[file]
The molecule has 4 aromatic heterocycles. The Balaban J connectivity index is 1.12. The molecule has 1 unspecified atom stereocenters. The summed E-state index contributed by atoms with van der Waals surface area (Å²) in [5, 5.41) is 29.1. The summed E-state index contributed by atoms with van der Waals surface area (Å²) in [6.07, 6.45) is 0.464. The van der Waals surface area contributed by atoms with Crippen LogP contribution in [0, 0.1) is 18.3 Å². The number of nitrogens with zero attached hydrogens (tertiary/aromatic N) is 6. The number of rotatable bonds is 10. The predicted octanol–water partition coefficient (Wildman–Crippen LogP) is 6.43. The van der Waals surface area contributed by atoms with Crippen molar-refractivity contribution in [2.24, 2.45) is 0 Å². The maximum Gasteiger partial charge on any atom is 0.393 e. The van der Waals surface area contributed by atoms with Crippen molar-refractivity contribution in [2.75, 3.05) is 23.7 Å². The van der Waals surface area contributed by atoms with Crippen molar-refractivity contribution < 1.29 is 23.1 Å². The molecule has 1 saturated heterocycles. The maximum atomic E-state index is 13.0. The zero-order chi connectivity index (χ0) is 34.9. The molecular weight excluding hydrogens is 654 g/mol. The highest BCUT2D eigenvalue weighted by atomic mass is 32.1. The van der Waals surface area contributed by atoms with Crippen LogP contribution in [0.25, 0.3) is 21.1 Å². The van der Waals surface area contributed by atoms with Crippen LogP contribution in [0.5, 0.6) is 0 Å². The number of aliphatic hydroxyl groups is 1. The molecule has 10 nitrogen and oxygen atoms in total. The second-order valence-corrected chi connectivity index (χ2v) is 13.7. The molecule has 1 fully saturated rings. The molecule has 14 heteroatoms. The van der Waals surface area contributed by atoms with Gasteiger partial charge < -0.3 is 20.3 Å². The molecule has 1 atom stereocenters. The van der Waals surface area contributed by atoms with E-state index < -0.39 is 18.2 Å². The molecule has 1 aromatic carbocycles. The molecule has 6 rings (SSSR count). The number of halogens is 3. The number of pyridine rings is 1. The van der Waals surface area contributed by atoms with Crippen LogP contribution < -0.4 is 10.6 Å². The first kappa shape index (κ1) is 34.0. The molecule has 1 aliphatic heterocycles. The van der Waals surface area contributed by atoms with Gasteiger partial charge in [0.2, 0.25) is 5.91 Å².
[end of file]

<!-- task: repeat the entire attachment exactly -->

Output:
The molecule has 4 aromatic heterocycles. The Balaban J connectivity index is 1.12. The molecule has 1 unspecified atom stereocenters. The summed E-state index contributed by atoms with van der Waals surface area (Å²) in [5, 5.41) is 29.1. The summed E-state index contributed by atoms with van der Waals surface area (Å²) in [6.07, 6.45) is 0.464. The van der Waals surface area contributed by atoms with Crippen LogP contribution in [0, 0.1) is 18.3 Å². The number of nitrogens with zero attached hydrogens (tertiary/aromatic N) is 6. The number of rotatable bonds is 10. The predicted octanol–water partition coefficient (Wildman–Crippen LogP) is 6.43. The van der Waals surface area contributed by atoms with Crippen molar-refractivity contribution in [2.24, 2.45) is 0 Å². The maximum Gasteiger partial charge on any atom is 0.393 e. The van der Waals surface area contributed by atoms with Crippen molar-refractivity contribution in [2.75, 3.05) is 23.7 Å². The van der Waals surface area contributed by atoms with Crippen molar-refractivity contribution < 1.29 is 23.1 Å². The molecule has 1 saturated heterocycles. The maximum atomic E-state index is 13.0. The zero-order chi connectivity index (χ0) is 34.9. The molecular weight excluding hydrogens is 654 g/mol. The highest BCUT2D eigenvalue weighted by atomic mass is 32.1. The van der Waals surface area contributed by atoms with Crippen LogP contribution in [0.25, 0.3) is 21.1 Å². The van der Waals surface area contributed by atoms with Crippen LogP contribution in [0.5, 0.6) is 0 Å². The number of aliphatic hydroxyl groups is 1. The molecule has 10 nitrogen and oxygen atoms in total. The second-order valence-corrected chi connectivity index (χ2v) is 13.7. The molecule has 1 fully saturated rings. The molecule has 14 heteroatoms. The van der Waals surface area contributed by atoms with Gasteiger partial charge < -0.3 is 20.3 Å². The molecule has 1 atom stereocenters. The van der Waals surface area contributed by atoms with E-state index < -0.39 is 18.2 Å². The molecule has 1 aromatic carbocycles. The molecule has 6 rings (SSSR count). The number of halogens is 3. The number of pyridine rings is 1. The van der Waals surface area contributed by atoms with Crippen LogP contribution < -0.4 is 10.6 Å². The first kappa shape index (κ1) is 34.0. The molecule has 1 aliphatic heterocycles. The van der Waals surface area contributed by atoms with Gasteiger partial charge in [0.2, 0.25) is 5.91 Å².